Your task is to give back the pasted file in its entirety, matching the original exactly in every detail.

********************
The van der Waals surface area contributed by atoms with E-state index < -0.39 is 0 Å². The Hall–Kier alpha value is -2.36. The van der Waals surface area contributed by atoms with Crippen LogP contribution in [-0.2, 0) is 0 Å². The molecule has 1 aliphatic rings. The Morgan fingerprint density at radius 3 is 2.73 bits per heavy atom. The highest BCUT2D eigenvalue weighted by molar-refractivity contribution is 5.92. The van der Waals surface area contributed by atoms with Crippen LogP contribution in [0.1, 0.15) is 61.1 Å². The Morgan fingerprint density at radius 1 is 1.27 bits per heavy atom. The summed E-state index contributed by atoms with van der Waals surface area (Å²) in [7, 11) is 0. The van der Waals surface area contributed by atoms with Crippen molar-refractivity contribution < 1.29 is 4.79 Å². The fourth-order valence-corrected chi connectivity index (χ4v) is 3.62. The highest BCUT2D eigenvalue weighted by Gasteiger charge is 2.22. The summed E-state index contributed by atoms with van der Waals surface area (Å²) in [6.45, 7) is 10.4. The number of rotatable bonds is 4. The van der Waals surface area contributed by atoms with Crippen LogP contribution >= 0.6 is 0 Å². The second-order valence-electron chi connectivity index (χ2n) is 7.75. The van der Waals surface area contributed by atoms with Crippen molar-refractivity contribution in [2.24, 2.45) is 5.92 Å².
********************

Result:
The van der Waals surface area contributed by atoms with E-state index < -0.39 is 0 Å². The Hall–Kier alpha value is -2.36. The van der Waals surface area contributed by atoms with Crippen LogP contribution in [-0.2, 0) is 0 Å². The molecule has 1 aliphatic rings. The Morgan fingerprint density at radius 3 is 2.73 bits per heavy atom. The highest BCUT2D eigenvalue weighted by molar-refractivity contribution is 5.92. The van der Waals surface area contributed by atoms with Crippen LogP contribution in [0.1, 0.15) is 61.1 Å². The Morgan fingerprint density at radius 1 is 1.27 bits per heavy atom. The summed E-state index contributed by atoms with van der Waals surface area (Å²) in [7, 11) is 0. The van der Waals surface area contributed by atoms with Crippen molar-refractivity contribution < 1.29 is 4.79 Å². The fourth-order valence-corrected chi connectivity index (χ4v) is 3.62. The highest BCUT2D eigenvalue weighted by Gasteiger charge is 2.22. The summed E-state index contributed by atoms with van der Waals surface area (Å²) in [6.45, 7) is 10.4. The number of rotatable bonds is 4. The van der Waals surface area contributed by atoms with Crippen LogP contribution >= 0.6 is 0 Å². The second-order valence-electron chi connectivity index (χ2n) is 7.75. The van der Waals surface area contributed by atoms with Crippen molar-refractivity contribution in [2.24, 2.45) is 5.92 Å².